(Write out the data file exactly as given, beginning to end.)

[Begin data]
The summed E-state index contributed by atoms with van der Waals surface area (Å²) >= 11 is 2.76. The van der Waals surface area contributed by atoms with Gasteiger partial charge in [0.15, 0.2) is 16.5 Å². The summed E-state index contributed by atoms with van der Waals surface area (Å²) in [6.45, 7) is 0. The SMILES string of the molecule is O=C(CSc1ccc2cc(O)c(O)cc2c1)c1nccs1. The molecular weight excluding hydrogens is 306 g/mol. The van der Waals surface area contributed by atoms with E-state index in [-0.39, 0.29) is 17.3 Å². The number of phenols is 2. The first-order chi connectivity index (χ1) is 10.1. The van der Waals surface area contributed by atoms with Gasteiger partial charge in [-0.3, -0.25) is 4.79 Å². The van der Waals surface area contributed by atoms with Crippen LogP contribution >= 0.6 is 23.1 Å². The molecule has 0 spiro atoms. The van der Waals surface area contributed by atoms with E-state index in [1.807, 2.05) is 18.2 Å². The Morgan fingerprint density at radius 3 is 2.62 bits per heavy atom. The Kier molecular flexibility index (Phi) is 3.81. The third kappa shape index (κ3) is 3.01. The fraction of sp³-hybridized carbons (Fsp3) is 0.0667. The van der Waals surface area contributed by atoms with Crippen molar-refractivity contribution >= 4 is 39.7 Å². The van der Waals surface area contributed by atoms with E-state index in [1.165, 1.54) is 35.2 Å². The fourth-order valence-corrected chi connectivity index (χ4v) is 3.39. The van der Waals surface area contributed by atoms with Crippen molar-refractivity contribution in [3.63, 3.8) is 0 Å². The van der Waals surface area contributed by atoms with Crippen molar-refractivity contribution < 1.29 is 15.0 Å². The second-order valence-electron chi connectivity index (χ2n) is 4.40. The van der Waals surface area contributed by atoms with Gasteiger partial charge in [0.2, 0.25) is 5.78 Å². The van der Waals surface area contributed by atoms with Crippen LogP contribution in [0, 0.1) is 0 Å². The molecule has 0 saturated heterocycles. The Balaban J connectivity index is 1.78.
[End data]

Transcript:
The summed E-state index contributed by atoms with van der Waals surface area (Å²) >= 11 is 2.76. The van der Waals surface area contributed by atoms with Gasteiger partial charge in [0.15, 0.2) is 16.5 Å². The summed E-state index contributed by atoms with van der Waals surface area (Å²) in [6.45, 7) is 0. The SMILES string of the molecule is O=C(CSc1ccc2cc(O)c(O)cc2c1)c1nccs1. The molecular weight excluding hydrogens is 306 g/mol. The van der Waals surface area contributed by atoms with E-state index in [-0.39, 0.29) is 17.3 Å². The number of phenols is 2. The first-order chi connectivity index (χ1) is 10.1. The van der Waals surface area contributed by atoms with Gasteiger partial charge in [-0.3, -0.25) is 4.79 Å². The van der Waals surface area contributed by atoms with Crippen LogP contribution >= 0.6 is 23.1 Å². The molecule has 0 spiro atoms. The van der Waals surface area contributed by atoms with E-state index in [1.807, 2.05) is 18.2 Å². The Morgan fingerprint density at radius 3 is 2.62 bits per heavy atom. The Kier molecular flexibility index (Phi) is 3.81. The third kappa shape index (κ3) is 3.01. The fraction of sp³-hybridized carbons (Fsp3) is 0.0667. The van der Waals surface area contributed by atoms with Crippen molar-refractivity contribution >= 4 is 39.7 Å². The van der Waals surface area contributed by atoms with E-state index in [1.165, 1.54) is 35.2 Å². The fourth-order valence-corrected chi connectivity index (χ4v) is 3.39. The van der Waals surface area contributed by atoms with Crippen molar-refractivity contribution in [3.63, 3.8) is 0 Å². The van der Waals surface area contributed by atoms with Crippen molar-refractivity contribution < 1.29 is 15.0 Å². The second-order valence-electron chi connectivity index (χ2n) is 4.40. The van der Waals surface area contributed by atoms with Gasteiger partial charge in [0.2, 0.25) is 5.78 Å². The van der Waals surface area contributed by atoms with Crippen LogP contribution in [0, 0.1) is 0 Å². The molecule has 0 saturated heterocycles. The Balaban J connectivity index is 1.78.